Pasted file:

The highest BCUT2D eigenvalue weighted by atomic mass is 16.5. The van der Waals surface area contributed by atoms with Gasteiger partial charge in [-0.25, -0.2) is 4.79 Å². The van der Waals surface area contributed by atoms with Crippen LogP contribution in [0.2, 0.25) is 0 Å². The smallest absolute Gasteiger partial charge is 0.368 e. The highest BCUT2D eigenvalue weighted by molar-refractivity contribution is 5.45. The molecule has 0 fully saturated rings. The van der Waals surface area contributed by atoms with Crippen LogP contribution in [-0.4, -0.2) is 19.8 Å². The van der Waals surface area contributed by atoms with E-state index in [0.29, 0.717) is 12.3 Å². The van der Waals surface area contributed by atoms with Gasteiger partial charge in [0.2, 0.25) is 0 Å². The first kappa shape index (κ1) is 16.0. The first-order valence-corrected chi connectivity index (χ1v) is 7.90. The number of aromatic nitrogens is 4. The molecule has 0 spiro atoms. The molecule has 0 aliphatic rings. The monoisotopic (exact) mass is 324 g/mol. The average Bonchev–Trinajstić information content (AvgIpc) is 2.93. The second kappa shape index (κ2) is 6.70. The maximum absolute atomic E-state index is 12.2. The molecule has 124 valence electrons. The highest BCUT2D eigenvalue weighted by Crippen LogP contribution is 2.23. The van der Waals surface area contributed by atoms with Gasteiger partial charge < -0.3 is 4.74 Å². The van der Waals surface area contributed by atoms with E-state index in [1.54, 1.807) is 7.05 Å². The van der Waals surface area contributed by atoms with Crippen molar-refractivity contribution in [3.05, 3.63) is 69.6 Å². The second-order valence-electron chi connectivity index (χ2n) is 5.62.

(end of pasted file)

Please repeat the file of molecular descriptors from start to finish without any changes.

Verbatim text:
The highest BCUT2D eigenvalue weighted by atomic mass is 16.5. The van der Waals surface area contributed by atoms with Gasteiger partial charge in [-0.25, -0.2) is 4.79 Å². The van der Waals surface area contributed by atoms with Crippen LogP contribution in [0.2, 0.25) is 0 Å². The smallest absolute Gasteiger partial charge is 0.368 e. The highest BCUT2D eigenvalue weighted by molar-refractivity contribution is 5.45. The molecule has 0 fully saturated rings. The van der Waals surface area contributed by atoms with Crippen LogP contribution in [-0.4, -0.2) is 19.8 Å². The van der Waals surface area contributed by atoms with E-state index in [0.29, 0.717) is 12.3 Å². The van der Waals surface area contributed by atoms with Gasteiger partial charge in [0.2, 0.25) is 0 Å². The first kappa shape index (κ1) is 16.0. The first-order valence-corrected chi connectivity index (χ1v) is 7.90. The number of aromatic nitrogens is 4. The molecule has 0 spiro atoms. The molecule has 0 aliphatic rings. The monoisotopic (exact) mass is 324 g/mol. The average Bonchev–Trinajstić information content (AvgIpc) is 2.93. The second kappa shape index (κ2) is 6.70. The maximum absolute atomic E-state index is 12.2. The molecule has 124 valence electrons. The highest BCUT2D eigenvalue weighted by Crippen LogP contribution is 2.23. The van der Waals surface area contributed by atoms with Gasteiger partial charge < -0.3 is 4.74 Å². The van der Waals surface area contributed by atoms with E-state index in [1.54, 1.807) is 7.05 Å². The van der Waals surface area contributed by atoms with Crippen molar-refractivity contribution in [3.05, 3.63) is 69.6 Å². The second-order valence-electron chi connectivity index (χ2n) is 5.62.